May's posts will focus on grassroots organizing and community engagement. Stay tuned for more great tips!

Example Intern Syllabus & SNAP Challenge

Successfully managing interns requires direction and support in order to maximize their contribution to the team. Check out this intern syllabus put together by Main Street Statesboro Farmers Market! The SNAP Challenge is coming up May 10-16th! Please help us promote this week-long event that challenges people to live on $4.17/day, the amount a food stamp recipient receives on average. You can find a template for your marketing use here and add your logo to the lower right. An e-blast template fan be found here. This is a great way to get community members on board with the doubling program at your market and experience how hard it is to eat healthy on an extremely limited food budget. Participants in the challenge will register for free on our website and be able to double their budget when they shop at a WWG partner market. Please note that challenge participants will not actually be able to receive matching tokens when they shop at the market, but can spend $8.34 for the day instead of the normal $4.17.

You can register on the WWG website for the challenge here!

Example Market-Day Volunteer Roles & Responsibilities

View Memphis Farmers Market's entire list of market volunteer job descriptions here! Below are a couple examples:


You rule beneath the “big tops”! You’re on constant patrol throughout the market, looking for ways to make the market experience the best it can be for visitors and vendors alike. Smile! Skill Set: Customer service-minded, safety-minded, high energy, task-oriented, focused, friendly, self-managed, and self-propelled! Responsibilities: Keep the area picked up, clean, and safe! Do vendors need a break? Does a customer need your help transporting purchases to the car? Does the Petsitting Tent need your assistance? Do the trashcans need emptying? Are the bathrooms stocked with soap, paper towels, and toilet paper? What can you do to help our market visitors AND volunteers? Your free-roaming domain encompasses all things that contribute to the perfect market experience!


You sit at the console of MFM Mission Control in the “point position” for everything at the market in terms of information, customer service, merchandise purchases, EBT and credit-card transactions, and board-member support. And you get to meet and chat with the market regulars and newcomers, too! Skill Set: People-oriented, detail-oriented, ability to handle monetary transactions, multitasker, and focused personality with a take-charge, pro-active mindset! Responsibilities: You are a frontline ambassador for the market: greet and engage market visitors. SMILE!! WELCOME!! Duties include: Sell and keep inventory of MFM promotional items Handle credit-card sales and EBT and token transactions Answer questions and access informational aids at the table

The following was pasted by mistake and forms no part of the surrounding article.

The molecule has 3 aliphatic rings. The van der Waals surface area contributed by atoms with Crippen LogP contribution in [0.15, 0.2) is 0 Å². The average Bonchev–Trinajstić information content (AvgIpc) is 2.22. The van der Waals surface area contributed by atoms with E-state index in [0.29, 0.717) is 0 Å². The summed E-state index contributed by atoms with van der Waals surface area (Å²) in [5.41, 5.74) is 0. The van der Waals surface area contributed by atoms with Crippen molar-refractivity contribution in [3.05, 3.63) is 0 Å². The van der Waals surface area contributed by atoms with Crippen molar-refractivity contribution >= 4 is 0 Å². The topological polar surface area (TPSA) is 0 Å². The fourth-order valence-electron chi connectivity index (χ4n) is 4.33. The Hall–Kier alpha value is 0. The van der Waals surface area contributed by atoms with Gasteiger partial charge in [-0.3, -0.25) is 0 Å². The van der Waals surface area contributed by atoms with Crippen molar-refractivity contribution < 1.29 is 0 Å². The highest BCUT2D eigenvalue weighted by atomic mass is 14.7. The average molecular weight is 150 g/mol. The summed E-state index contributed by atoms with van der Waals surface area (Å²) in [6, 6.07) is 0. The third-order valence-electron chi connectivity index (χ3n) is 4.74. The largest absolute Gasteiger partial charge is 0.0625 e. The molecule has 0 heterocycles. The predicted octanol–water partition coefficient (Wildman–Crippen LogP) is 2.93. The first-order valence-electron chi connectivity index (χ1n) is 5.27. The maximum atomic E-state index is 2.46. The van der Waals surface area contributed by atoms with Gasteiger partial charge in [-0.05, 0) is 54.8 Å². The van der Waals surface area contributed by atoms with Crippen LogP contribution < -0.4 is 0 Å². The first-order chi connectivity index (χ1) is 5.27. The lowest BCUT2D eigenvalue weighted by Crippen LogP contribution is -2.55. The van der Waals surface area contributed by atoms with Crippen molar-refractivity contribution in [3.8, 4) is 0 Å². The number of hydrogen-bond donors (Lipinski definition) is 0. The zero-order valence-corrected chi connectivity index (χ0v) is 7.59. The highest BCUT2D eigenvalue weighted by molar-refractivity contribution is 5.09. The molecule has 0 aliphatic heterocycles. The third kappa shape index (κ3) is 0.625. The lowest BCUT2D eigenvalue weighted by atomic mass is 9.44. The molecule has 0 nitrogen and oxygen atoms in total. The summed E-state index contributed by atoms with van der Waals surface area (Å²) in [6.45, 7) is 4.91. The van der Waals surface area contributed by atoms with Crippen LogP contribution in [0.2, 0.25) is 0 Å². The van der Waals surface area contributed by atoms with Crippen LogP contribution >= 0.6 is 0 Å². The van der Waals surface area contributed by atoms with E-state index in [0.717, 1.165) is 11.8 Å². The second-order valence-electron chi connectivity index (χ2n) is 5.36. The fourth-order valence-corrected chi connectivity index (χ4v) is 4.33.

12 Ways to Connect with Volunteers

April's posts will focus on training and maintaining volunteers and interns for outreach!

12 Ways to Connect with Volunteers

At its simplest level, volunteer retention is purely a matter of making volunteers feel good about their assignment and themselves. If the experience is satisfying and rewarding, the volunteers will continue to participate.

People who feel connected are those who experience a sense of belonging—a sense of being part of a relationship with others. In a highly mobile society, this need often goes unmet. Volunteers should not be regarded as different from paid staff in any way except their compensation, which you can provide in a number of ways.

1. Seek their input

Because they are often new to the agency, volunteers are uniquely suited to recognizing opportunities to enhance services or internal systems. Be sincere in trying to understand volunteers’ point of view.